When I ask the "Tell me about yourself" question, I like to hear about the person...not their education, not their work experience, not awards they have earned. It is a good time to talk about things like hobbies, families, future plans and things that don't really impact the job, but let them know that you are a well rounded person with a life outside of the work place. A lot of the things like being organized, strong points and weak points, and things like that should pop up later in the interview.

    I wouldn't mention anything that could be controverisal...this is not the time to tell them that you are trying to learn how to make voodoo dolls or that you are on a committee that is trying to close all of the bars in town or that you would like to see LPNs abolished and go to RNs only. And yes...I've actually been told all three things...not a good plan when your staff development nurse is a preacher's wife, when your DON's husband owns one of the bars in town, or when two of the people on the interview committee are LPNs.

    Oh...a few more things...don't tell them you are a vegetarian and that you wouldl like to encourage all of the residents to give up meat if you live in 'cattle country' and the corproation who owns the facility owns a bunch of cattle ranches. Don't belch, fart, or pick your nose. And don't call one of your former DONs a bad name...she may be the DON you are interviewing with five years later after losing 120 pounds, dyeing her har, having a nose job, and getting married.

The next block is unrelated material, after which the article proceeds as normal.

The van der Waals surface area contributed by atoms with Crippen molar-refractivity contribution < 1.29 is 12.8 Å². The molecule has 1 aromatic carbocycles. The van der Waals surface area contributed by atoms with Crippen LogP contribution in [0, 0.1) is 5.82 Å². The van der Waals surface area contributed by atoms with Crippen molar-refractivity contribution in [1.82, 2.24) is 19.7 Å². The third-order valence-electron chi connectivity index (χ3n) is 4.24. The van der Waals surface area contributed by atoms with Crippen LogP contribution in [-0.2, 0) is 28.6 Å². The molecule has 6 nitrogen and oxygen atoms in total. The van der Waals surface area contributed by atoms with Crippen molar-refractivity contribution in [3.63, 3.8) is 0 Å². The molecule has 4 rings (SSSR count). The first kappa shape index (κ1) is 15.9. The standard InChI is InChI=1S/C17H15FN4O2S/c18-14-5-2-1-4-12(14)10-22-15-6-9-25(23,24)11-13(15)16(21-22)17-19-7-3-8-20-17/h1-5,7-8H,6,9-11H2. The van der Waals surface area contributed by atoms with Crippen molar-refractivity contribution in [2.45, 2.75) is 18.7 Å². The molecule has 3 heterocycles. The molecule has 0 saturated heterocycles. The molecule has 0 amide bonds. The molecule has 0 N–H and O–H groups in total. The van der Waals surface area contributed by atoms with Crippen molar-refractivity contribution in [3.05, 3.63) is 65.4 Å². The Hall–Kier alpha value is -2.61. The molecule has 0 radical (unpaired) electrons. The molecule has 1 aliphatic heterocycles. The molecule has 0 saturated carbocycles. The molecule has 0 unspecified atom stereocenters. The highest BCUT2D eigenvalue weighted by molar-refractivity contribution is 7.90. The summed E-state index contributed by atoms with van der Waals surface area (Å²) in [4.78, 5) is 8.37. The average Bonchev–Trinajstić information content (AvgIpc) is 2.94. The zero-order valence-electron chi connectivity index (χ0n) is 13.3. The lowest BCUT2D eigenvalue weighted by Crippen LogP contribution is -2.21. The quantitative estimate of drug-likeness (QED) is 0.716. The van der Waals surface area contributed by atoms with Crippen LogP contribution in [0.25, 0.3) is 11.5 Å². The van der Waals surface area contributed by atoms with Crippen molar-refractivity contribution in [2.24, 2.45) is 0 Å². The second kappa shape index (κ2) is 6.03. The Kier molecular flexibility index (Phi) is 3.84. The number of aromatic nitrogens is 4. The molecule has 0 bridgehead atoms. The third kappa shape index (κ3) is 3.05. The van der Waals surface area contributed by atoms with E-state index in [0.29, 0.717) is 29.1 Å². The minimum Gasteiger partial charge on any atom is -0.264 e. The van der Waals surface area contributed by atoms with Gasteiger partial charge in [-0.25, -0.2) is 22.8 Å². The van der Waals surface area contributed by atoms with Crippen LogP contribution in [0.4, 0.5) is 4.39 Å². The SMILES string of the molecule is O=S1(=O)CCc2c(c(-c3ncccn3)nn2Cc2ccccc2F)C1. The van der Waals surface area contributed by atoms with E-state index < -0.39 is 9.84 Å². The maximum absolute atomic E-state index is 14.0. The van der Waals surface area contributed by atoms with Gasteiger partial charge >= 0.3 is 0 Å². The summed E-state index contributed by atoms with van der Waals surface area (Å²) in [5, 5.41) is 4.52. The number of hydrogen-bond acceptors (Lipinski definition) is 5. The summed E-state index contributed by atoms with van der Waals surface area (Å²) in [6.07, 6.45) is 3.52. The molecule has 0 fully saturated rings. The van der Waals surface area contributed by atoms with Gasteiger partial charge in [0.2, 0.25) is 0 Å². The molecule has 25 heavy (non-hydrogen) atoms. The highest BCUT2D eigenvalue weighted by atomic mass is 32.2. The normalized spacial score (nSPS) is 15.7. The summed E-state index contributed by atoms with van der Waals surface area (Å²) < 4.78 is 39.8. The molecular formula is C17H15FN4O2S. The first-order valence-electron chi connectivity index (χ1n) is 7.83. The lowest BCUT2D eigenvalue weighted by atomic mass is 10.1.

Last edit by sirI on Dec 19, '07 : Reason: TOS
  7. by   ♪♫ in my ♥
    Quote from duckyaryj
    ...(if that question ["what are your weaknesses?"] is asked give the "i can never learn enough" answer).
    this is always a matter of debate and i strongly advise against responding with such banal answers. remember that the person asking the question is doing so for a reason and has asked it a lot. they know all of the "make me look good" answers like, "i work too hard" or "i can't learn enough."

    they're not looking for a particular answer, they're trying to see how you think and to assess your introspection and self-objectiveness.